DW: (The point of this) is to try to discredit Pex on a... [...] They (prosecution?) manufactured an issue. [...] Those photographs are meaningless. They just show what happens to a hand.
Judge Fidler, a very irritated tone in his voice says something to the effect of, Regardless of what you think Mr. Weinberg, "I cannot agree with you. [...] He told me that none of these experiments on September 3rd would be before the jury! THAT'S A DISCOVERY VIOLATION!"
There it is. Fidler states the defense has perpetrated a discovery violation; something Weinberg has from virtually day one accused the prosecution of doing.
Judge Fidler states "I'm simply going to advise him of his rights and have us go forward." Fidler states that he suspects the witness will go forward with testifying.
Pex is brought back into court and he takes the stand.
Fidler: Given what they have alleged you may wish to have an attorney present. If you can't afford one, one will be provided for you.
There it is. Fidler read Pex his rights.
Pex then says, "I've read my transcripts from yesterday. I don't need one."
Interesting. Judge Fidler predicted this correctly.
3:24 pm: We go back on the record. AJ enters all the images from the CD into evidence and after that informs the court he has nothing more.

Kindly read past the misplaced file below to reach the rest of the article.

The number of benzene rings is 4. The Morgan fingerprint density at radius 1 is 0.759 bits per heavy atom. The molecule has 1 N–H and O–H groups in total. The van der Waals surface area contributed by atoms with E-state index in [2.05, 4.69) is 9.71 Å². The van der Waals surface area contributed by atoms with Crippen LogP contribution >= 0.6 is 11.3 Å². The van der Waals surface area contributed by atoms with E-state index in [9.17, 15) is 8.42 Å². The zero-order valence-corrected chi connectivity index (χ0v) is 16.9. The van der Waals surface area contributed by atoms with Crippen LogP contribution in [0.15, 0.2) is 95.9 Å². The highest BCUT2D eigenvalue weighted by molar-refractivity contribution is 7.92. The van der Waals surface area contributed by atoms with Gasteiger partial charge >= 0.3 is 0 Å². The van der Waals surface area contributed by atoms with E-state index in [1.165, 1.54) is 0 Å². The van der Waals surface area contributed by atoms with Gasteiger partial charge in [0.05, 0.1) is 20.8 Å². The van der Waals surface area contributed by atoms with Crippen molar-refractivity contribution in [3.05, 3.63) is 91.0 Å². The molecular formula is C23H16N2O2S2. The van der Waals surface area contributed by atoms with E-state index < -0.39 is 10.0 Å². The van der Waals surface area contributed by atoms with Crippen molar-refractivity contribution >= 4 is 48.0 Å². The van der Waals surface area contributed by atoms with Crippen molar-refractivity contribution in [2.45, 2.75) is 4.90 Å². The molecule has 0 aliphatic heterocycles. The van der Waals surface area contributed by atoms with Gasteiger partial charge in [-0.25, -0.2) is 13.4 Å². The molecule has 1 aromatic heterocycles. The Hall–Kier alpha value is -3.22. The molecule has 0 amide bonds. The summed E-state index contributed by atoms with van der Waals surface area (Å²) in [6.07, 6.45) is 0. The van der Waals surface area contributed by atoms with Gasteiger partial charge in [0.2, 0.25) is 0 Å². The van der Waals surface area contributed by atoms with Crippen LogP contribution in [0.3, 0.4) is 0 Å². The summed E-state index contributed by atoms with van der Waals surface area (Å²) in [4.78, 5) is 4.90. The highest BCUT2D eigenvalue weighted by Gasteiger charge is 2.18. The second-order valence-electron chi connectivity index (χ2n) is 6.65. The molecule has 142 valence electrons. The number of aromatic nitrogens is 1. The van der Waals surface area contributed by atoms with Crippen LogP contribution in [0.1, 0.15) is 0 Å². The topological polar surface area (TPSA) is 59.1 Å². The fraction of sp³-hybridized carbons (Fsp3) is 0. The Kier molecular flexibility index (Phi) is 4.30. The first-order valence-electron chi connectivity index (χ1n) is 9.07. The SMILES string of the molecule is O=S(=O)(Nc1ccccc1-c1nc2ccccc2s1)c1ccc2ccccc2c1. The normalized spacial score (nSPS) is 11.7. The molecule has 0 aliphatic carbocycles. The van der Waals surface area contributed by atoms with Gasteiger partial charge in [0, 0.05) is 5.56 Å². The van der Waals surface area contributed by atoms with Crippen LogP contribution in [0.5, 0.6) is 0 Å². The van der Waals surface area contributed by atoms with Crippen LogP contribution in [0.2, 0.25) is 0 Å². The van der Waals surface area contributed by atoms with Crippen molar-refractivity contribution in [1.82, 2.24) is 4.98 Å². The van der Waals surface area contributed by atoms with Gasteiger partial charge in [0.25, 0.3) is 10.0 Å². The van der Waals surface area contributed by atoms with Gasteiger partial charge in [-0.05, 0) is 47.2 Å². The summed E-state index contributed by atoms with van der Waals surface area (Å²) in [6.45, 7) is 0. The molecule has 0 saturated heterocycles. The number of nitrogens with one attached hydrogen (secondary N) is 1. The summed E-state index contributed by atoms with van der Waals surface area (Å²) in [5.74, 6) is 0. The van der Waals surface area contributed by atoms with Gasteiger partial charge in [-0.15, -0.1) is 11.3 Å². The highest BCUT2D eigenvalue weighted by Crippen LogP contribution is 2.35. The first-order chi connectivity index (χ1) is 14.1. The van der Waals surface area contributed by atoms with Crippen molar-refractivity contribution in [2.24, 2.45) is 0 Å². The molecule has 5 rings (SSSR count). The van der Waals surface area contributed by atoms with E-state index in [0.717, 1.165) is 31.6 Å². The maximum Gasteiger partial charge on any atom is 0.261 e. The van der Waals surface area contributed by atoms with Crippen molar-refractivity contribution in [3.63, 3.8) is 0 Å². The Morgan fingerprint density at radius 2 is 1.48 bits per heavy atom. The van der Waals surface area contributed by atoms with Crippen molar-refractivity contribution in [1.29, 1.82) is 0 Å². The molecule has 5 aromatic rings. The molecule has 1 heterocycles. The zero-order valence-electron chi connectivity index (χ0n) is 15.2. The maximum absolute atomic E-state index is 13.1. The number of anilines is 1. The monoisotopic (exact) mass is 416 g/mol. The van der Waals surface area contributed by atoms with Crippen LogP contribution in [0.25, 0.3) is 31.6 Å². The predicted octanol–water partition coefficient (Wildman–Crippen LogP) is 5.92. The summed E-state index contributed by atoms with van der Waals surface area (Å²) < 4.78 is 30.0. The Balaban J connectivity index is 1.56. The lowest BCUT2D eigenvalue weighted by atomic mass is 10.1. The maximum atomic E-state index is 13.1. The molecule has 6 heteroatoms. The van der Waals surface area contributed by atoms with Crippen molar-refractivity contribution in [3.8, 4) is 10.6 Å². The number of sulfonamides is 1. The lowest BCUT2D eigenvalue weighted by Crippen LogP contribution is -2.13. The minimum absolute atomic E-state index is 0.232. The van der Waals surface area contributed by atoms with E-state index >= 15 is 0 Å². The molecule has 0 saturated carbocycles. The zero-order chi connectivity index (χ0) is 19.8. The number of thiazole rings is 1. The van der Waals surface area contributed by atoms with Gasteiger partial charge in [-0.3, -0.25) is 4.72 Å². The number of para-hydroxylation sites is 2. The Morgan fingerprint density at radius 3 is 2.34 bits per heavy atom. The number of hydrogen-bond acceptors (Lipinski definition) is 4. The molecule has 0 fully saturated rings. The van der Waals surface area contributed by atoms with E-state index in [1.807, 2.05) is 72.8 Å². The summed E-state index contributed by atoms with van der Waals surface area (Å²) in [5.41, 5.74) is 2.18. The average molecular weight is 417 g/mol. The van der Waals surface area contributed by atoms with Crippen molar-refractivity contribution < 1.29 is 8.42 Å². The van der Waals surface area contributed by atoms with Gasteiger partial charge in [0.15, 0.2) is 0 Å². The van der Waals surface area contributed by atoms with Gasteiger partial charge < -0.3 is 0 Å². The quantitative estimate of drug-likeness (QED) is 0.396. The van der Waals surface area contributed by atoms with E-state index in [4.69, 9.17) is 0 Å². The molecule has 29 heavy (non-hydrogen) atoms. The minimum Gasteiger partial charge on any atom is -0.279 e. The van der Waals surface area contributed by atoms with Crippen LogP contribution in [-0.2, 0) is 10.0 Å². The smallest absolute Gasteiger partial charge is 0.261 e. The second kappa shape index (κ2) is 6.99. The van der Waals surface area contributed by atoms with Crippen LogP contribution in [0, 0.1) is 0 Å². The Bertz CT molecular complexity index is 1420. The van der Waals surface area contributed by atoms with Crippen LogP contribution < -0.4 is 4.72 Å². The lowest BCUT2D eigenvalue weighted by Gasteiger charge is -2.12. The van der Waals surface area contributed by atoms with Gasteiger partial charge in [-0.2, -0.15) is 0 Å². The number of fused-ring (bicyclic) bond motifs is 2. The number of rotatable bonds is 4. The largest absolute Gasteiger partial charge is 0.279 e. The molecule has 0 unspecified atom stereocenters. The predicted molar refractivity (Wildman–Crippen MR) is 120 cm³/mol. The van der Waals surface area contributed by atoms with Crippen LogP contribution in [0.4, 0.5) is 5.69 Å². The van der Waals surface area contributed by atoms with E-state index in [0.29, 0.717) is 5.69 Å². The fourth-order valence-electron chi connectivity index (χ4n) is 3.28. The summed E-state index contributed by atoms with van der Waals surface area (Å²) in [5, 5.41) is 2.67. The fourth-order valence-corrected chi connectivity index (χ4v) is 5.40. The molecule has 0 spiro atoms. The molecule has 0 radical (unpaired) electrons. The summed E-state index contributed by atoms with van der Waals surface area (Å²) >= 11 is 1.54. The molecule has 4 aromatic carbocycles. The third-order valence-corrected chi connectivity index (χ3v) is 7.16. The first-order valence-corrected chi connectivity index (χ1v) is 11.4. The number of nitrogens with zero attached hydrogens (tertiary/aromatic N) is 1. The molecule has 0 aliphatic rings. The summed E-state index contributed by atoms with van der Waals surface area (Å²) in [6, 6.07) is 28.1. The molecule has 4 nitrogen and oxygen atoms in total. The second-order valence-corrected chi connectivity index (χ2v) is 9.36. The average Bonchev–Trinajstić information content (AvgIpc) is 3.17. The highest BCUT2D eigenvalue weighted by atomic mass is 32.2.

Weinberg gets up to redirect his witness. He first goes over the formal written report by Katz with Pex. He asks a question that AJ objects to and Fidler sustains the objection. Weinberg asks another question that's also objected to and also sustained. Weinberg was asking Pex to "interpret" Katz's written report. For his explanation for the objections, Fidler says, "This is going far afield of the issue. [...] We are now having people interpret other's notes."
DW: You testified that you identified blood spatter on the gun. [...] What was the purpose of showing blood on the fingers?
JP: It was to show [...] it was the purpose of showing spatter.
Weinberg asks another question.
AJ: Objection! Leading!
Weinberg asks another question that I miss.
AJ: Objection! Leading!
And that's it. Weinberg has no more redirect.
Fidler asks AJ if he wants to recross.
AJ: Based on this witness's testimony, we're not going to question anymore.
The jury is released for the day and court will resume Tuesday morning at 9:30 am.
The jury exits.
3:39 pm: I'm not sure if it's Fidler or AJ, but I believe it's AJ who states, "We still find ourselves in a quandry... I don't feel I can continue to cross a witness to suborden perjury.
Fidler doesn't necessarily agree with that, gives an example and (from my memory) AJ responds to the Judge with either, "All right," or "I understand" or "Fair enough."
AJ: This is the very reason we asked for the discovery in advance. [...] The photos.... [...] I feel like for us to just let this drop....
Fidler states that he is not going to make a decision at this time. He doesn't have enough evidence before him. He states he needs to hear testimony and the parties need to present motions. Fidler informs AJ that Pex is not released, he is still under subpoena. He has to be made available. And that's it. Fidler states they are just waiting for Allan Parachini to have a meeting with him and his staff to go over what their needs are about the jury visit.
It's almost 4:00 pm and court is over for the day. Court resumes Tuesday morning at 9:30 am.
Special thanks as always, to Sedonia Sunset, for her expert editing help.